Environmental Stewardship Starts in Your Place of Worship

Recent years have seen a wave of faith-based environmental and sustainability initiatives – from climate change to clean energy. And while many of these efforts have played out on a national policy stage, that stewardship mission often hits home in our backyard and, indeed, in our places of worship.

Since 2013 LEAP has helped nearly 20 Charlottesville area churches pursue their stewardship goals while increasing the electricity savings of their buildings. We’ve worked with Thomas Jefferson Memorial Church Unitarian, Fork Union Baptist Church, Church of Our Savior, and Sojourners just to name a few. Through our faith-based services, we have increase the health, comfort, and efficiency of these buildings.

Guy Caroselli, Senior Technical Advisor, helps Fork Union Baptist Church

Guy Caroselli, Senior Technical Advisor, helps Fork Union Baptist Church

Congregations offer a unique challenge when it comes to energy efficiency because most congregations don’t have consistent, steady times of use. They have large periods of time where the facility is relatively unoccupied which means investments may have a longer payback and therefore must be scrutinized carefully.  They also may have budgetary constraints.  And some congregation members may see social services as a higher priority than energy efficiency.

Let’s face it.  Any money we’re wasting due to old equipment, lights left on, or over heating or over cooling a building, is money that can be spent on a better management, smarter investment on equipment and maintenance which will reduce your utility costs over the long-term.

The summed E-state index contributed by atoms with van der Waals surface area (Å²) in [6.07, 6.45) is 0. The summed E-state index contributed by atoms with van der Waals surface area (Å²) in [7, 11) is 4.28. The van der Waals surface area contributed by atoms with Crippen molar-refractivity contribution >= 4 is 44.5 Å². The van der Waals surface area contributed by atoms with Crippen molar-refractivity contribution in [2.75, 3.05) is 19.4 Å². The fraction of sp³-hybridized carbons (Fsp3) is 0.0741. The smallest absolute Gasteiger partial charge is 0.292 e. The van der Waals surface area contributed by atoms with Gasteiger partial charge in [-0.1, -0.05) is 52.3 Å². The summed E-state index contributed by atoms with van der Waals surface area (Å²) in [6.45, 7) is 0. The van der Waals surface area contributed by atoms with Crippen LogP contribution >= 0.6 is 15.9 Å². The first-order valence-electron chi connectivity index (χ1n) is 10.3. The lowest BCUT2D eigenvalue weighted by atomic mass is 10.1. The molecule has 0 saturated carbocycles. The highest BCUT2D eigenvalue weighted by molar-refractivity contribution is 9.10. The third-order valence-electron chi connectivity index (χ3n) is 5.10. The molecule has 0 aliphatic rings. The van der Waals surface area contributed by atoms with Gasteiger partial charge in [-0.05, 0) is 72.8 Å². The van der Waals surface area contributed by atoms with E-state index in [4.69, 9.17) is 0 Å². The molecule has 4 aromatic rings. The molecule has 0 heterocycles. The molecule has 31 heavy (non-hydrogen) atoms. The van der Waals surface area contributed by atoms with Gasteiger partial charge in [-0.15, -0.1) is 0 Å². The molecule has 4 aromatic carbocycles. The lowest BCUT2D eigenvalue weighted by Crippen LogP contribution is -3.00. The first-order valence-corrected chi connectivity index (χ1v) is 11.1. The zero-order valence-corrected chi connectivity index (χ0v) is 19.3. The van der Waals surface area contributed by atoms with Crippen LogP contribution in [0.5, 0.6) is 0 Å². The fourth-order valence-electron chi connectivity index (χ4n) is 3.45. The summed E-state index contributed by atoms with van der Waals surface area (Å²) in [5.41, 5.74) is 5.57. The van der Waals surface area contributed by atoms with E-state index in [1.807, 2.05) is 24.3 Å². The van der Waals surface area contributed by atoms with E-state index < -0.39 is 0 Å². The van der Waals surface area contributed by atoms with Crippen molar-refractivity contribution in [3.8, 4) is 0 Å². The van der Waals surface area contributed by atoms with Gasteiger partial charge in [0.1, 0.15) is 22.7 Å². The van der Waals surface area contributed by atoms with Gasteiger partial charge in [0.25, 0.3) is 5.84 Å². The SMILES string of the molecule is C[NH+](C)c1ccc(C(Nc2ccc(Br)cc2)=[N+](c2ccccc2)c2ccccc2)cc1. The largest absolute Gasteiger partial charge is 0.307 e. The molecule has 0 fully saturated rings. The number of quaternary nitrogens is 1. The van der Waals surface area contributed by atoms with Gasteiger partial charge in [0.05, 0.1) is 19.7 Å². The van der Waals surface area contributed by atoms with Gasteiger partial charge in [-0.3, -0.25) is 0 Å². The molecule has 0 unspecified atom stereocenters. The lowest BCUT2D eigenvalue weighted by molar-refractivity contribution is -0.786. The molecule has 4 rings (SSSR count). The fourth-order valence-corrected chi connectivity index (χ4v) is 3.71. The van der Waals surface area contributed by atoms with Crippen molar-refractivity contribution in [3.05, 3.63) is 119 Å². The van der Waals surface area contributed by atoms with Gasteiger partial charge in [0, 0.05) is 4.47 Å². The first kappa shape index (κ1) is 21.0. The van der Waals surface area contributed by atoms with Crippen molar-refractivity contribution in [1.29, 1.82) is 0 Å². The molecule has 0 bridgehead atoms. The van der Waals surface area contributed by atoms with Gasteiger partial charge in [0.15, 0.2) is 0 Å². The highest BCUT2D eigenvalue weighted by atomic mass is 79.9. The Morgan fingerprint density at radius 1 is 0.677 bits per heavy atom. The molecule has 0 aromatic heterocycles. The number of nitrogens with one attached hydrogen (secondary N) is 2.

What we’ve found locally is that faith-based organizations have plenty of opportunities to save money and increase their stewardship.  Adding insulation or switching to higher efficiency appliances or bulbs or educating the members on energy efficiency can save anywhere from 10-30% on energy costs. After the initial payback period, the money saved can be dedicated to the congregation’s social services and other priorities.

First Baptist Church on Park Street in Charlottesville achieved 30% savings from lighting upgrades and better energy management practices.

The first step is to call us and schedule a review of the building’s energy use. LEAP can come in for a small project fee and perform an energy assessment walk-through of the building and put together a report of key findings and recommendations so that you can bring expert knowledge and information to your decision-making team – whether that’s the “green team” (Church of Incarnation) or the environmental action committee (TJMCU) or the congregation’s board of trustees. Then LEAP can work with you to decide what energy improvements you might want to pursue. As a non-profit dedicated to energy efficiency measures, we have an unbiased and reliable perspective you can count on.

Check out this great resource from the energy star website energy star guide for congregations and check out our other helpful resources at or drop us a line at